Kids have last laugh
By LEE McDOUGALL
'DO YOU like bandaids?', 'How old are you?' and 'Do you crack yourself up?' were some of the tough questions faced by Kym Lardner when he visited Sandy Beach Primary School yesterday.
The Melbourne-based children's author, illustrator, musician and comedian met with students yesterday to answer some of life's big questions.
"Gathering around the fire to tell stories is a time-honoured tradition," Mr Lardner said.
"Kids love it. It is a bonding experience. It's going into their world, talking their language. It's building a deep loving connection between each of us."
Mr Lardner has been telling stories to kids since he was a child himself.
As the eldest of five children, and with nine cousins, the task of 'entertaining the kids' during school holidays and at family gatherings fell on his more than willing shoulders.
Listening to Mr Lardner tell his stories ? such as 'When I was 3' ? it is hard not to draw comparisons.
Quickly coming to mind are Rolf Harris and a clean, childfriendly Billy Connolly.
It's not hard to see why children laugh so hard their faces hurt ? Mr Lardner combines simple stories that we can all relate to with funny voices, comedic delivery, humorous drawings and funny little tunes.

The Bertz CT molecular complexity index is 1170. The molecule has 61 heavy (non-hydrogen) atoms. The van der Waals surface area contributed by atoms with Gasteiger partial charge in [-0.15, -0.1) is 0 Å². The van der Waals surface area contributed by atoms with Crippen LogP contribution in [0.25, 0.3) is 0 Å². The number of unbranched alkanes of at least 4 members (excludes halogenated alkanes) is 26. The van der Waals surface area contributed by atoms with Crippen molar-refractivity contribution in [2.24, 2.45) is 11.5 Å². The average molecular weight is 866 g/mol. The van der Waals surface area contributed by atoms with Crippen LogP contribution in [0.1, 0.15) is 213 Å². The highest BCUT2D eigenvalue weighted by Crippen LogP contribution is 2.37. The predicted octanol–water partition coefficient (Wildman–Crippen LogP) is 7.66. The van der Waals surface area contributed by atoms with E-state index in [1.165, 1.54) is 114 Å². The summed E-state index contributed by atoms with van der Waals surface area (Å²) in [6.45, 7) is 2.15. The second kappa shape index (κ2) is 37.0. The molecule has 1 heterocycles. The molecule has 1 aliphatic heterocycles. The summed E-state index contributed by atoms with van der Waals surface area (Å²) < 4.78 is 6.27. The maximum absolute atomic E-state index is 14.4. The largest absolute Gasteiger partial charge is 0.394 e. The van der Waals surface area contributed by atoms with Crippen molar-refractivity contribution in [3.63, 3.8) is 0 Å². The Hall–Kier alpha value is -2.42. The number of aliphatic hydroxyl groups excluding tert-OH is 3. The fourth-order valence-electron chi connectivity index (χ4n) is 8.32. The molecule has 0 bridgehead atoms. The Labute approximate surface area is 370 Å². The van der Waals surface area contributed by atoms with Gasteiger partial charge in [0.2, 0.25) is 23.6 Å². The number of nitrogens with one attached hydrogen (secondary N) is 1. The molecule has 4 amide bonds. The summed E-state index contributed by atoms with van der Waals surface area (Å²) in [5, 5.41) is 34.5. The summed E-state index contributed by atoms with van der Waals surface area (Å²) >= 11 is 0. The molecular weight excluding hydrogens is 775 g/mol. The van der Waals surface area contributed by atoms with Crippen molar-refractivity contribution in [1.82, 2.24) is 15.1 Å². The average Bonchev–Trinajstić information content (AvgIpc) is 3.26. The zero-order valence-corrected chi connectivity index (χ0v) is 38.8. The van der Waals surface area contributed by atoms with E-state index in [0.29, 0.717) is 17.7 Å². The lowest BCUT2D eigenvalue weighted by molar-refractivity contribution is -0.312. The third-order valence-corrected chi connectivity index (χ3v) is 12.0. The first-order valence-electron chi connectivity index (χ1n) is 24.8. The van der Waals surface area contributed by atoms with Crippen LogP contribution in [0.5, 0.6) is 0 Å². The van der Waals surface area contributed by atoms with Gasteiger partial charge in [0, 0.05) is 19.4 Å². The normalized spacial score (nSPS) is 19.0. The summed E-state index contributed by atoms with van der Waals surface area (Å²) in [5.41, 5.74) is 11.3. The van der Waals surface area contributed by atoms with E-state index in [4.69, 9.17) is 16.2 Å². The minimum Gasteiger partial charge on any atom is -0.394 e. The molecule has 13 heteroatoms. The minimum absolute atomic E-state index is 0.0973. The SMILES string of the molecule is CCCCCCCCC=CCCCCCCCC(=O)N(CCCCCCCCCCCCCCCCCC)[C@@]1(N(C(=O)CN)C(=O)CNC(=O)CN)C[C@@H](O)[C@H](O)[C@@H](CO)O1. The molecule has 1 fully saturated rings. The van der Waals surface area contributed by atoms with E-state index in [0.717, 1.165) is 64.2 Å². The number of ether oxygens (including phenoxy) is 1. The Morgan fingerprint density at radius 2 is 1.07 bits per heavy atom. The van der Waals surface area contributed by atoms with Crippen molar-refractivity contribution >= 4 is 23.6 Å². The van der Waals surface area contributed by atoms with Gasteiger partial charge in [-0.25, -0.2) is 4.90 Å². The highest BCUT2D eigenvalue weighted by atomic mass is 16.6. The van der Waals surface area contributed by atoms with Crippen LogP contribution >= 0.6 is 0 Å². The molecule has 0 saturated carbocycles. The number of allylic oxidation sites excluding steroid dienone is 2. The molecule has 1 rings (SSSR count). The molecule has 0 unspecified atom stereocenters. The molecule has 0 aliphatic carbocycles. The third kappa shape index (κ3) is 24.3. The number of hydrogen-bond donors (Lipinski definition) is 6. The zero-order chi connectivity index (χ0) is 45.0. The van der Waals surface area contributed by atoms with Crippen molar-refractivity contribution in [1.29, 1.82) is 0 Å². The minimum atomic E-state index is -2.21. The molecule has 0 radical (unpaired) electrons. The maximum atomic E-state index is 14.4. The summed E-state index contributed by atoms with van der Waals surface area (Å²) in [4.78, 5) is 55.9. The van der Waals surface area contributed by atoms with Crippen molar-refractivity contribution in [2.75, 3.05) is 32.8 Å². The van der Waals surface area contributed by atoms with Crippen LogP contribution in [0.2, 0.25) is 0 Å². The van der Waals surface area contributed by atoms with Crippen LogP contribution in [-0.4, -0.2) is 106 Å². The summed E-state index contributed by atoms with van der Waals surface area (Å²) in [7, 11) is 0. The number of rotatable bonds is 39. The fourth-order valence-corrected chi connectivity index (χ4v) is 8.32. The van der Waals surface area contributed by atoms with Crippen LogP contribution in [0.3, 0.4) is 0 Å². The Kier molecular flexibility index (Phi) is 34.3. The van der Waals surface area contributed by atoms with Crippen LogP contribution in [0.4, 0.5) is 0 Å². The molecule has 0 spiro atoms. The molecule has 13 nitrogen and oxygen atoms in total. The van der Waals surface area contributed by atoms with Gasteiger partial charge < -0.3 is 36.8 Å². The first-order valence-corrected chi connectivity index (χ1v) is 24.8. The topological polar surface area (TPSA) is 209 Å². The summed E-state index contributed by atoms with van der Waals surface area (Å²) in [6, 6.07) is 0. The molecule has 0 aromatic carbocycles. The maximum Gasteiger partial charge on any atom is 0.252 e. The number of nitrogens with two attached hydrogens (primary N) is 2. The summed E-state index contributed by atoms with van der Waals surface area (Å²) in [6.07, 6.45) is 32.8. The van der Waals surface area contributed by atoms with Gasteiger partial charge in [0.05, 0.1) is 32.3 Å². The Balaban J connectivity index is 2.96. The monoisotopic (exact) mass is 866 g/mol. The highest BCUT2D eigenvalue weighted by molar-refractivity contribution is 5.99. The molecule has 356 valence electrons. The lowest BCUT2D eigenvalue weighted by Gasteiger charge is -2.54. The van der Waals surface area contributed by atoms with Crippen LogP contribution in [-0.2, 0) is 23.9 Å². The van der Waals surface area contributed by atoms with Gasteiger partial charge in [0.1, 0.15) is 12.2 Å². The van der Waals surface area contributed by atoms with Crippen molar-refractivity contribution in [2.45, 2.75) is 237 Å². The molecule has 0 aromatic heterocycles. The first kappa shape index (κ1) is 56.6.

"They (children) have to face the world with meager resources of their own, so to give them humour is a powerful tool," Mr Lardner said.
"I show a great deal of respect to the kids, and they respond to that."
Mr Lardner visits schools Australia-wide, speaking with an estimated 30,000 students each year.
His first book, The Sad Little Monster and the Jelly Bean Queen, this year will be printed in Jap- anese, while the ABC will re-release his four picture books and a new DVD containing his stories.
"I'm like a stand-up comic for kids. My stories are original, no folklore or fairytales here," Mr Lard- ner said.